I am hoping that one day I will have enough seniority to move to a nicer/bigger office, and until then I have moved my Science books here but have not bothered to decorate.
-Principle Investigator

Average Professor said...

I seem to have a lot of opinions about my office. See:

I complain about how ugly it is.

I admit some of its ugliness is my own fault.

I come to think office space, ugly or not, is some kind of status symbol.

MathTT said...

Weird how many people list A/C as a plus. I hate A/C, and unless it's a window unit that I can control completely, I would not want to have it in my office.

I have a pretty good office. In my dept we have two main locations: the quiet wing (all offices, no classrooms), but the offices are smaller and get so much direct sun that the heat can be unbearable; and the loud wing (offices and classrooms), where the offices are a bit larger, not so much direct sun, nice cross-breezes.

I find the weather in my office great, the views are nice, and the space is comfortable. I could have done without the linguistics class across the hall that played movies at full volume every damn class. But annoying classes are: (1) only for a semester, and (2) only for an hour a day or so, and not every day.

For the most part the hallway and class noise is bearable. And I've gotten better about saying no when random students (not mine) walk in to my office and ask if I have a minute to answer a question. I'd like to paint it, get a small futon couch, and maybe a mini fridge. But I have lots of room for books, a nice big desk, a blackboard (replaced the white board - ugh!).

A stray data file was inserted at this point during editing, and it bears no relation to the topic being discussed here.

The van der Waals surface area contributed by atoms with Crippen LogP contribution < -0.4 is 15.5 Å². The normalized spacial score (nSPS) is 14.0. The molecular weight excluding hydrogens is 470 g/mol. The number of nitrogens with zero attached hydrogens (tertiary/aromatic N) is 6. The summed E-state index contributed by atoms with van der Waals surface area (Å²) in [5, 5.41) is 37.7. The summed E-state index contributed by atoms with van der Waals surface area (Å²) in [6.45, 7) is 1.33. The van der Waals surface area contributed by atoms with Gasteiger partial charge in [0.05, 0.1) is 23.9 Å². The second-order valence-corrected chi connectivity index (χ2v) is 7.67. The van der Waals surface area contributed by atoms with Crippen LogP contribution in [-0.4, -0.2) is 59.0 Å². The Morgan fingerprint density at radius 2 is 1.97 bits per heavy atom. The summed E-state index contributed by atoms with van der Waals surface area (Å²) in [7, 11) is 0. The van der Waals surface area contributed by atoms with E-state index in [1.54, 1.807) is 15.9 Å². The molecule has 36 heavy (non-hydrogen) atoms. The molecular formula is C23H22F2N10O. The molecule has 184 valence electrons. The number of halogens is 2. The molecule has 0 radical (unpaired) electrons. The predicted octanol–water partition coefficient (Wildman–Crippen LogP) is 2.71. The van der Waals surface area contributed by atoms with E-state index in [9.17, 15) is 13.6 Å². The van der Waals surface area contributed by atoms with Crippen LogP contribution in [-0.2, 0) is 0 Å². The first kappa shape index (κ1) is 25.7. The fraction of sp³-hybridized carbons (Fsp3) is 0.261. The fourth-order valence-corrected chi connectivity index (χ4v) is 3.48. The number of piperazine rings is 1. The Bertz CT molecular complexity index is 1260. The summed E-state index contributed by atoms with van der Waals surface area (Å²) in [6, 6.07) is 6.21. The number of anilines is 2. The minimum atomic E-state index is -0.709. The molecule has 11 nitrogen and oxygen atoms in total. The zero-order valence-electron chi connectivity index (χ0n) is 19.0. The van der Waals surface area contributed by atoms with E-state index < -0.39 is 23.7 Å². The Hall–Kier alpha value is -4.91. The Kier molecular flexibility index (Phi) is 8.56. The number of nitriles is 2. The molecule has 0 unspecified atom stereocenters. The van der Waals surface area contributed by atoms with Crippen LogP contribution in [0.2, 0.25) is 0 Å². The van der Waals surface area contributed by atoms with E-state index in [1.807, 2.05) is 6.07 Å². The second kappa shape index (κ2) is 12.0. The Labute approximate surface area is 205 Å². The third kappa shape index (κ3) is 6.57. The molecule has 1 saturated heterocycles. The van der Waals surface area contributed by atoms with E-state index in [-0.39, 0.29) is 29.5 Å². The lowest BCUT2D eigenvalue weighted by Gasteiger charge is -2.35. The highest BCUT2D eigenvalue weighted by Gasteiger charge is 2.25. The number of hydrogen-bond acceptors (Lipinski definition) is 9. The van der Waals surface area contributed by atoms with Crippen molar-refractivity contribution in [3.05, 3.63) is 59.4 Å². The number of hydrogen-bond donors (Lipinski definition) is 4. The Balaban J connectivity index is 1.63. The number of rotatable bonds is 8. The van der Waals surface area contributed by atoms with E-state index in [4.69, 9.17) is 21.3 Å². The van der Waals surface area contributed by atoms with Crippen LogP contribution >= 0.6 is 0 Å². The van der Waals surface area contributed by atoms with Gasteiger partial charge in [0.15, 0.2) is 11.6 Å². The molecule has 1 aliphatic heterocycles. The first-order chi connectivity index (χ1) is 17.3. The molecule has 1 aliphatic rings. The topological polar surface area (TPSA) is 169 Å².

Alex said...

I think you should have named the thread ProfessSpace, in honor of the movie "Office Space."

Anonymous said...

Both my current office and the one at my last institution (where I was also TT) are terrific. My current one is pretty big, but what's especially nice is the extra high ceiling (as with all offices on my floor), which makes my actual volume of space that much bigger. It really makes a difference (and super for those days with indigestion...). The location is near the department office, which at first I thought would be a negative, but it's actually turned out to be a big plus because I can see/hear what's going on. I have a huge south window which lets in sun and a decent view.

My last office was in a place of exceptional natural beauty, and I had a fabulous view in a historic building. The office was much smaller, but it was plenty big and I loved it. However, there were many less loveable things about that institution.

When I visit other places, I do often appreciate how blessed I am in office space. Speaking of visits, I'd like to comment on office space for long-term visitors. I was recently on sabbatical in another place famed for natural beauty, but the office I was given had no windows at all. Office space is always at a premium, and visitors are even more dispensible in the office space hierarchy than grads/postdocs, but let's just say that it doesn't make a good impression to put long-term visitors in a hole.

Anonymous said...

I have a GREAT office - two large windows - plenty of space for my bike parking (plus others when visitors come by bicycle). I feel quite lucky.